Take Five!  Q & A with Sister Mary Scullion

Icon

Expert Q & A | July 18, 2007

Sister Mary Scullion
Executive Director and President, Project H.O.M.E.
Philadelphia, Pennsylvania

What is the newest issue emerging in homelessness policy?
I think the most daunting and pressing issue is that cities and localities are facing an ever-increasing number of people who are homeless and are forced to make increasingly difficult allocation decisions with a smaller pool of resources. Today, cities are forced to use limited resources to address the national problem of the institutionalization of an underclass. Housing affordability is an especially complicated matter because some poor families are doing everything “right” – working, going to school, protecting their families – and still can not manage to get out of poverty. Another segment lives with profound barriers, special needs such as mental illness, ex-offender status, and other obstacles that require government resources.

What issue in homelessness policy should everyone be reminded of?
That the one thing that all homeless people have in common is that they are poor. We tend to forget this. Years ago, when government benefits or minimum wage or other support was sufficient to afford housing (even if a person had a substance abuse or mental illness issue, he or she could often afford a place to live), there was no homelessness. Today, the gap between low-income people and the cost of housing is significantly larger, making it impossible for many working people and families to even afford housing. In an ideal world, instead of creating more and more housing programs, we would be attacking this problem at its roots – economic opportunity. With improvements in public education, job growth, and accessible healthcare (coupled with public cash benefits that actually cover expenses for those who need them), we can defeat homelessness. We must develop a two-pronged strategy to both address the needs of people who are homeless today and also develop strategies to prevent homelessness and poverty for a future generation of young people through quality education, healthcare, and community supports.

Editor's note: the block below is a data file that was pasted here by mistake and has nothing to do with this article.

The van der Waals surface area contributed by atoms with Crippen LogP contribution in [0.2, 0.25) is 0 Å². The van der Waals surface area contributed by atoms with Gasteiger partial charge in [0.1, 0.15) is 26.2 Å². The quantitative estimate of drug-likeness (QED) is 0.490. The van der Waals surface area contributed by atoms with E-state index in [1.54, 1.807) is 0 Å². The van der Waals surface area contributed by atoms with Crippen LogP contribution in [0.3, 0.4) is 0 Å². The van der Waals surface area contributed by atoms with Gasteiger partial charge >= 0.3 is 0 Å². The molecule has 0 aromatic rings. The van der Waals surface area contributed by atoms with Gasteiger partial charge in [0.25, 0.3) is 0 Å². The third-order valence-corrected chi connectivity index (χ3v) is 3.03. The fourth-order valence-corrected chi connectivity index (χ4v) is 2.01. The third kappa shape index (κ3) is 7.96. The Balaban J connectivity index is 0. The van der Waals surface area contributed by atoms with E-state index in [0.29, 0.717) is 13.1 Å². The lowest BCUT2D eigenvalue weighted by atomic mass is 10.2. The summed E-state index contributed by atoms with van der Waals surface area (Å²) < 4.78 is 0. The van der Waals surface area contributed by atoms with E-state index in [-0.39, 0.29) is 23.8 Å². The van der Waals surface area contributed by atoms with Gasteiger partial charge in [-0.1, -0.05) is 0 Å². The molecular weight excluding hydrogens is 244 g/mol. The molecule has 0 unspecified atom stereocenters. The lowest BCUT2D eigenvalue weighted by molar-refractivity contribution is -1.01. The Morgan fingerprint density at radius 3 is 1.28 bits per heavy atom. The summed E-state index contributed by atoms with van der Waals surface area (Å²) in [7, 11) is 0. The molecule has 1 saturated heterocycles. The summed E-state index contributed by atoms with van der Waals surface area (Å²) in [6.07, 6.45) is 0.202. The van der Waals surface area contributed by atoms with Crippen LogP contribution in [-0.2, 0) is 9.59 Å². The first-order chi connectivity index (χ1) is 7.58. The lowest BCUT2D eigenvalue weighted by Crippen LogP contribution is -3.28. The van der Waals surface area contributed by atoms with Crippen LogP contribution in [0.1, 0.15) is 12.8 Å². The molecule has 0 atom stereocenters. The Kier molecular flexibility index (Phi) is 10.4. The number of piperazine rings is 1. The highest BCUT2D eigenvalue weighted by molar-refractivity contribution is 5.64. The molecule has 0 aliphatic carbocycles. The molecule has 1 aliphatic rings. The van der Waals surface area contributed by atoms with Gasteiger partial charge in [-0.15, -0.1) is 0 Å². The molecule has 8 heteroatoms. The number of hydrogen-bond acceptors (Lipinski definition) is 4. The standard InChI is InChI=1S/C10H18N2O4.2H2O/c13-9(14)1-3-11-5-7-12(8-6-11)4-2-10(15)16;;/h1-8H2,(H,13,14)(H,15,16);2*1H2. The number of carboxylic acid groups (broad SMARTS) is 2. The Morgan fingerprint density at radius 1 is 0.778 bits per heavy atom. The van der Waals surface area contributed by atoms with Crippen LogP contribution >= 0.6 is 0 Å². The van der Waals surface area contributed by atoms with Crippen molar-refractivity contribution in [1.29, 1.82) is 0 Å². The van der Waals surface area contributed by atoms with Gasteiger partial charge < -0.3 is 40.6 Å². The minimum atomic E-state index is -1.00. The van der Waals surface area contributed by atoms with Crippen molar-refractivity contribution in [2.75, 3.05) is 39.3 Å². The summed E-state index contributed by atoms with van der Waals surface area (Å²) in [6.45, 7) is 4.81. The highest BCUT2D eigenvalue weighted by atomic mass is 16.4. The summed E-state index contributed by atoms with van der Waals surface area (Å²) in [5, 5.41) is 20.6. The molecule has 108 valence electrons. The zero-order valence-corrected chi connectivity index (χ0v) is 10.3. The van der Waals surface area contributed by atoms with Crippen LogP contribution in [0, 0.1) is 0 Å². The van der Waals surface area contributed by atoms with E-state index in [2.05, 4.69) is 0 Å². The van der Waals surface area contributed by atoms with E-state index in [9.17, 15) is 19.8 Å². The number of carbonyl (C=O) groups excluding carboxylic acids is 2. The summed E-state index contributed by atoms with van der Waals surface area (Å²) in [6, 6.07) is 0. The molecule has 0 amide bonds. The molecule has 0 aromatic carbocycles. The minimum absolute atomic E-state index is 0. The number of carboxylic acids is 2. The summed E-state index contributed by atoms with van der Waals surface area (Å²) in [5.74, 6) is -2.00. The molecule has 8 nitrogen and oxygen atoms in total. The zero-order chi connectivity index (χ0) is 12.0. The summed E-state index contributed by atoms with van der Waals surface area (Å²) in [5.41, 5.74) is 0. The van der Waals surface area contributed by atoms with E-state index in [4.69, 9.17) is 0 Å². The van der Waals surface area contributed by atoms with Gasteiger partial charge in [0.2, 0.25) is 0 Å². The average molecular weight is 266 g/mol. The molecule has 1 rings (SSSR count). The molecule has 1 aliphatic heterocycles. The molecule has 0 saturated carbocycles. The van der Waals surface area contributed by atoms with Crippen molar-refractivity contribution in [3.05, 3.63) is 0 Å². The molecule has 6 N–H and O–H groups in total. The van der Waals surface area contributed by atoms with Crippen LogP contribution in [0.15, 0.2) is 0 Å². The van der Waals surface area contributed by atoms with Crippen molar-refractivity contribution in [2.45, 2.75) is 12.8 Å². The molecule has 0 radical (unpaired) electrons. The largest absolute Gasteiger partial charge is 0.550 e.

How did you start working in the field of homelessness (or housing)?
In the early 1970s I was volunteering at St. John’s Hospice, which is a soup kitchen that serves about 300 men each evening, we began to notice women at the end of the soup line, a relatively new phenomenon at that time. Then there were no shelters for women in Philadelphia. So S. Mary Klock organized a group of volunteers to each take a night to stay with the women. After we were finished volunteering at St. John’s, we drove a handful of women to St. Rita’s Hall where we set up cots, spent the night, made coffee the next morning. The women left around 7 a.m. and we went to work. It was a very simple, voluntary operation.

I grew to know and care about the women and continued to volunteer. In 1978, I asked to work full time at Mercy Hospice, which it developed out of the experience at St. Rita’s and opened in 1976. Mercy Hospice was an emergency shelter for women and children (The longest anyone stayed was 30 days and we were able to find affordable housing for everyone in that time limit…really!) and it had a day program for the women on the street.

Where do you draw your inspiration?
I draw my inspiration from the people that I work with every day. From the men and women who have defeated every obstacle to get their lives back from the staff at Project H.O.M.E. who work with incredible tenacity, persistence, and intelligence. The person experiencing homelessness, myself, donors, volunteers, we’re all being transformed and changed. No matter what situation you are in, you can be a leader by adhering to the fundamental dignity of every person—whether you’re the poorest person or the richest person, whether you’re the most talented person or you’re limited in some way, or whether you’re the healthiest person or you’re sick. I am always amazed that just when we hit a brick wall, a door will open in the struggle against homelessness.

Why do you think ending homelessness is possible?
Over the past 30 years, I have seen dramatic changes in the landscape of homelessness. In the 70s, homelessness was a relatively rare experience and it truly was an “emergency” situation. In the 80s and beyond, the economic and social realities have produced a chronic and ever-growing population of people who are homeless. However with meaningful opportunities I have seen people transform their lives and succeed in living a quality life and participate in our community. Every day at Project H.O.M.E. I see people triumph. What works is being able to respond in a meaningful way to the genuine needs of people who are experiencing homelessness. And the people who are actually homeless are like a prophetic sign in our society that something’s radically wrong. So I see that, actually, their plight is what transforms so many in our society to be more human. It’s definitely a very reciprocal process of transformation where everyone has a role to play in making this a more just and compassionate society.